Anyes Raffard

Anyes Taffard

Physics & astronomy assistant professor
Q: What is your involvement in the LHC?

A: I am working on the ATLAS experiment as an experimental particle physicist. I will be monitoring data quality, ensuring that the ATLAS detector records good data for analyses and that it performs as expected. To do this, I will be providing a tool that performs data quality analysis in an automatic way.

Q: What do you hope to learn?

A: With the LHC, we will be able to explore the fundamental nature of matter and energy by creating conditions similar to those just after the Big Bang. It is a bit like being on the verge of a new scientific revolution, like during the time of Copernicus or at the beginning of the 20th century.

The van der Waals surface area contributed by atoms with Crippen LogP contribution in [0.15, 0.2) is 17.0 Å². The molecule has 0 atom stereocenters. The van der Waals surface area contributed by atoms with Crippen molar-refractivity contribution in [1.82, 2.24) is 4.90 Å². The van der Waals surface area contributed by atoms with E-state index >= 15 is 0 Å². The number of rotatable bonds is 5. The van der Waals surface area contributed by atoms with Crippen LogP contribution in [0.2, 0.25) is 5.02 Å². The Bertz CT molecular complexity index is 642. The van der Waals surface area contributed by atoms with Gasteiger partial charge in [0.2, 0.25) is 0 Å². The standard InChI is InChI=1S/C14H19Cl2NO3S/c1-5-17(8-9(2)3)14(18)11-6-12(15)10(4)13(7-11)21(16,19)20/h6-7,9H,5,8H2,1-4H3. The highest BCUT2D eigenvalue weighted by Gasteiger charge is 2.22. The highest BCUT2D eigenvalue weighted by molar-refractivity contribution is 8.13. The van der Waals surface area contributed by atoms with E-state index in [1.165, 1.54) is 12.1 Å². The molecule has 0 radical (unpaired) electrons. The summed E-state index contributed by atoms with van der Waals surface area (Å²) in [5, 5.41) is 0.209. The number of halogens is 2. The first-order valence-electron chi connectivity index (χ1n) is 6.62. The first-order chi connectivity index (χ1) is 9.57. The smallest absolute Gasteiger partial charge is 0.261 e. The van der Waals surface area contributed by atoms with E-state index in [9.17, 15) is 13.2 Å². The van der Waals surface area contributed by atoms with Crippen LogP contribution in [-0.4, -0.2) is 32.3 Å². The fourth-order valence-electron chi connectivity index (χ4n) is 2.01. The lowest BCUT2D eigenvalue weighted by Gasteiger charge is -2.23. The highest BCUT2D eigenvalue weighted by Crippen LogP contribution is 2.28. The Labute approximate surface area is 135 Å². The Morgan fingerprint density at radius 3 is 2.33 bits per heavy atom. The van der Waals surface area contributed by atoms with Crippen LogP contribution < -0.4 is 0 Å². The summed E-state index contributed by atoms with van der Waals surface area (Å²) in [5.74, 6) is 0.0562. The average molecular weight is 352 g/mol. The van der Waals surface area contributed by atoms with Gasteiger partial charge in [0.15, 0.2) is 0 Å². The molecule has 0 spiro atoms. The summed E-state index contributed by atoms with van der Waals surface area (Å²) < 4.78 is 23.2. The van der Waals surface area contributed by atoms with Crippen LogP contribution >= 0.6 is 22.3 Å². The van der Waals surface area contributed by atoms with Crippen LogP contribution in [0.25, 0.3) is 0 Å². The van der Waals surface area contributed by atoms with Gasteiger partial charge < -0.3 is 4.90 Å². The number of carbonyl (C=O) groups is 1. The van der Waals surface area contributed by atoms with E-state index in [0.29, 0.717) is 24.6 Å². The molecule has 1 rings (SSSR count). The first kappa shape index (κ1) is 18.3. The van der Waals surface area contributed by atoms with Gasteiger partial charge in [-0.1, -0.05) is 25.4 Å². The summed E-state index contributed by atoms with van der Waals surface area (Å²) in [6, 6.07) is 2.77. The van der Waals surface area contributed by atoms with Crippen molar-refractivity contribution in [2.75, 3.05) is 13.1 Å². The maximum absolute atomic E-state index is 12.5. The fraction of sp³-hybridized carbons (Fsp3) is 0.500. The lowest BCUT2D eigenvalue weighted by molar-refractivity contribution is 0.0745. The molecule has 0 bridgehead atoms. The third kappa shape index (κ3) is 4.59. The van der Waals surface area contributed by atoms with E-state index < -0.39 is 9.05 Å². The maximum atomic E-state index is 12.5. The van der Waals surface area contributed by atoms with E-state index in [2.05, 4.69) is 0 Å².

Q: How might this knowledge benefit the public?

A: The LHC and detectors such as ATLAS need very sophisticated instruments that typically exceed what is available in industry. This means that we work closely with industry to develop custom-made devices. We also need a lot of computing resources to record, store, process and perform analyses.

Q: Why are you personally interested?

A: Fundamentally, understanding the origin of the universe and the Big Bang are just fascinating to me. It is even more exciting now to look for the answers to those questions, since we still have so much to learn and we now have a tool to do it. I feel really privileged to be part of the endeavor.